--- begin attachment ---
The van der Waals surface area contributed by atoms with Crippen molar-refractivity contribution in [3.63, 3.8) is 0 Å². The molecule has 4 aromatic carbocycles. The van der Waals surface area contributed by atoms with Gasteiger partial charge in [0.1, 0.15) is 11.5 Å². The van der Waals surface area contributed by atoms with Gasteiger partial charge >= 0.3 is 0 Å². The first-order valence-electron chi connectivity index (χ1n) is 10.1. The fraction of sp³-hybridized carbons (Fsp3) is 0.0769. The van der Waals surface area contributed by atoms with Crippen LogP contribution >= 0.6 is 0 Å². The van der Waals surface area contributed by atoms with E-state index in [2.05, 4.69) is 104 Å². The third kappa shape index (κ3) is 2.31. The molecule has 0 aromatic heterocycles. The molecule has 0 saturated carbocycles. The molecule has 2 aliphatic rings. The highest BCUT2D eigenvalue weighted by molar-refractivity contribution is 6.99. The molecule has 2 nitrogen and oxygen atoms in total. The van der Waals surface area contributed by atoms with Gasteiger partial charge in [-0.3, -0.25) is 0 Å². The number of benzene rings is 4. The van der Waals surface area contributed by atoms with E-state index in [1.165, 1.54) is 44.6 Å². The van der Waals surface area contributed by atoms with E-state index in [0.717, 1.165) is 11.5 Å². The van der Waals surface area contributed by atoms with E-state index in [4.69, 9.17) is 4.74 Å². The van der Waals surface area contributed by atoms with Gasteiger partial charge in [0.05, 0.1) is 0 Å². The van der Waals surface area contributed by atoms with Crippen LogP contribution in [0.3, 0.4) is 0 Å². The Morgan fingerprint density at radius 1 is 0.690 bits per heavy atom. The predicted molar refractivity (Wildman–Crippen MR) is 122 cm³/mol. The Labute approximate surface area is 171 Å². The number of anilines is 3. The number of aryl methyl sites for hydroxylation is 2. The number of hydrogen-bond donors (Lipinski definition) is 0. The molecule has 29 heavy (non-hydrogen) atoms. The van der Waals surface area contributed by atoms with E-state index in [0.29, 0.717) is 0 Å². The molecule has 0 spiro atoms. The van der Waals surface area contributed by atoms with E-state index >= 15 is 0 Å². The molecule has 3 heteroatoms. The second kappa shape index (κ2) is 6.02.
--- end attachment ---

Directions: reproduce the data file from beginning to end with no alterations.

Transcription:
The van der Waals surface area contributed by atoms with Crippen molar-refractivity contribution in [3.63, 3.8) is 0 Å². The molecule has 4 aromatic carbocycles. The van der Waals surface area contributed by atoms with Gasteiger partial charge in [0.1, 0.15) is 11.5 Å². The van der Waals surface area contributed by atoms with Gasteiger partial charge >= 0.3 is 0 Å². The first-order valence-electron chi connectivity index (χ1n) is 10.1. The fraction of sp³-hybridized carbons (Fsp3) is 0.0769. The van der Waals surface area contributed by atoms with Crippen LogP contribution >= 0.6 is 0 Å². The van der Waals surface area contributed by atoms with E-state index in [2.05, 4.69) is 104 Å². The third kappa shape index (κ3) is 2.31. The molecule has 0 aromatic heterocycles. The molecule has 0 saturated carbocycles. The molecule has 2 aliphatic rings. The highest BCUT2D eigenvalue weighted by molar-refractivity contribution is 6.99. The molecule has 2 nitrogen and oxygen atoms in total. The van der Waals surface area contributed by atoms with Gasteiger partial charge in [-0.3, -0.25) is 0 Å². The number of benzene rings is 4. The van der Waals surface area contributed by atoms with E-state index in [1.165, 1.54) is 44.6 Å². The van der Waals surface area contributed by atoms with E-state index in [0.717, 1.165) is 11.5 Å². The van der Waals surface area contributed by atoms with E-state index in [4.69, 9.17) is 4.74 Å². The van der Waals surface area contributed by atoms with Gasteiger partial charge in [0.05, 0.1) is 0 Å². The van der Waals surface area contributed by atoms with Crippen LogP contribution in [0.3, 0.4) is 0 Å². The Morgan fingerprint density at radius 1 is 0.690 bits per heavy atom. The predicted molar refractivity (Wildman–Crippen MR) is 122 cm³/mol. The Labute approximate surface area is 171 Å². The number of anilines is 3. The number of aryl methyl sites for hydroxylation is 2. The number of hydrogen-bond donors (Lipinski definition) is 0. The molecule has 29 heavy (non-hydrogen) atoms. The van der Waals surface area contributed by atoms with E-state index in [0.29, 0.717) is 0 Å². The molecule has 0 spiro atoms. The van der Waals surface area contributed by atoms with E-state index >= 15 is 0 Å². The molecule has 3 heteroatoms. The second kappa shape index (κ2) is 6.02.